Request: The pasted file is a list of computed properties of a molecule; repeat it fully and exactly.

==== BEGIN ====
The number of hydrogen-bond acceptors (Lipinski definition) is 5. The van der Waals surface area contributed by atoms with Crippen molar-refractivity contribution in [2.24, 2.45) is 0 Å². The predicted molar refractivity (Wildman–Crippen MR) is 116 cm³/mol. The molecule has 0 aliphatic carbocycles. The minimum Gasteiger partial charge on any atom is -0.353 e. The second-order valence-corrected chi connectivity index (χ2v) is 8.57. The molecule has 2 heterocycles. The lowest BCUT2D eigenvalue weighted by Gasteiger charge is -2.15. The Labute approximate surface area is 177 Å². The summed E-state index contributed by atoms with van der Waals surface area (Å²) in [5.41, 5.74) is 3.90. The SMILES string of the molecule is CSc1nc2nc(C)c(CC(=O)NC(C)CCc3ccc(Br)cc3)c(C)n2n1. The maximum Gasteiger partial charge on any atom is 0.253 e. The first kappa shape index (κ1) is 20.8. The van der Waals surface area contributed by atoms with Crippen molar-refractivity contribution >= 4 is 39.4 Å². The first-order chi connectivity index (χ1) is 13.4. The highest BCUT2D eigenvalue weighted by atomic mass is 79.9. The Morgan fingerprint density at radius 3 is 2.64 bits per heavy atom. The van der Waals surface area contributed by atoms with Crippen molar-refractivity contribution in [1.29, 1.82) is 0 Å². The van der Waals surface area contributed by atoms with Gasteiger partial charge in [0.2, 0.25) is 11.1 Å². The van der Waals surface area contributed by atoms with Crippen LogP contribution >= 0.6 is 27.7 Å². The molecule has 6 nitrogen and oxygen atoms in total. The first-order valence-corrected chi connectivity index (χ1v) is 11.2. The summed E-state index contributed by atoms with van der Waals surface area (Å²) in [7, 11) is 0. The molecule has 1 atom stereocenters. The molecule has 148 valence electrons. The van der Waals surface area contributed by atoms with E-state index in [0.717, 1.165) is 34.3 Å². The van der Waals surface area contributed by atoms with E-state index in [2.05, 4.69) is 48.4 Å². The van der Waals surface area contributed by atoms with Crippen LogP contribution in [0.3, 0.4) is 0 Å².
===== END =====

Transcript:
The number of hydrogen-bond acceptors (Lipinski definition) is 5. The van der Waals surface area contributed by atoms with Crippen molar-refractivity contribution in [2.24, 2.45) is 0 Å². The predicted molar refractivity (Wildman–Crippen MR) is 116 cm³/mol. The molecule has 0 aliphatic carbocycles. The minimum Gasteiger partial charge on any atom is -0.353 e. The second-order valence-corrected chi connectivity index (χ2v) is 8.57. The molecule has 2 heterocycles. The lowest BCUT2D eigenvalue weighted by Gasteiger charge is -2.15. The Labute approximate surface area is 177 Å². The summed E-state index contributed by atoms with van der Waals surface area (Å²) in [5.41, 5.74) is 3.90. The SMILES string of the molecule is CSc1nc2nc(C)c(CC(=O)NC(C)CCc3ccc(Br)cc3)c(C)n2n1. The maximum Gasteiger partial charge on any atom is 0.253 e. The first kappa shape index (κ1) is 20.8. The van der Waals surface area contributed by atoms with Crippen molar-refractivity contribution >= 4 is 39.4 Å². The first-order chi connectivity index (χ1) is 13.4. The highest BCUT2D eigenvalue weighted by atomic mass is 79.9. The Morgan fingerprint density at radius 3 is 2.64 bits per heavy atom. The van der Waals surface area contributed by atoms with Crippen molar-refractivity contribution in [1.29, 1.82) is 0 Å². The van der Waals surface area contributed by atoms with Gasteiger partial charge in [0.2, 0.25) is 11.1 Å². The van der Waals surface area contributed by atoms with Crippen LogP contribution >= 0.6 is 27.7 Å². The molecule has 6 nitrogen and oxygen atoms in total. The first-order valence-corrected chi connectivity index (χ1v) is 11.2. The summed E-state index contributed by atoms with van der Waals surface area (Å²) in [7, 11) is 0. The molecule has 1 atom stereocenters. The molecule has 148 valence electrons. The van der Waals surface area contributed by atoms with E-state index in [0.717, 1.165) is 34.3 Å². The van der Waals surface area contributed by atoms with E-state index in [2.05, 4.69) is 48.4 Å². The van der Waals surface area contributed by atoms with Crippen LogP contribution in [0.3, 0.4) is 0 Å².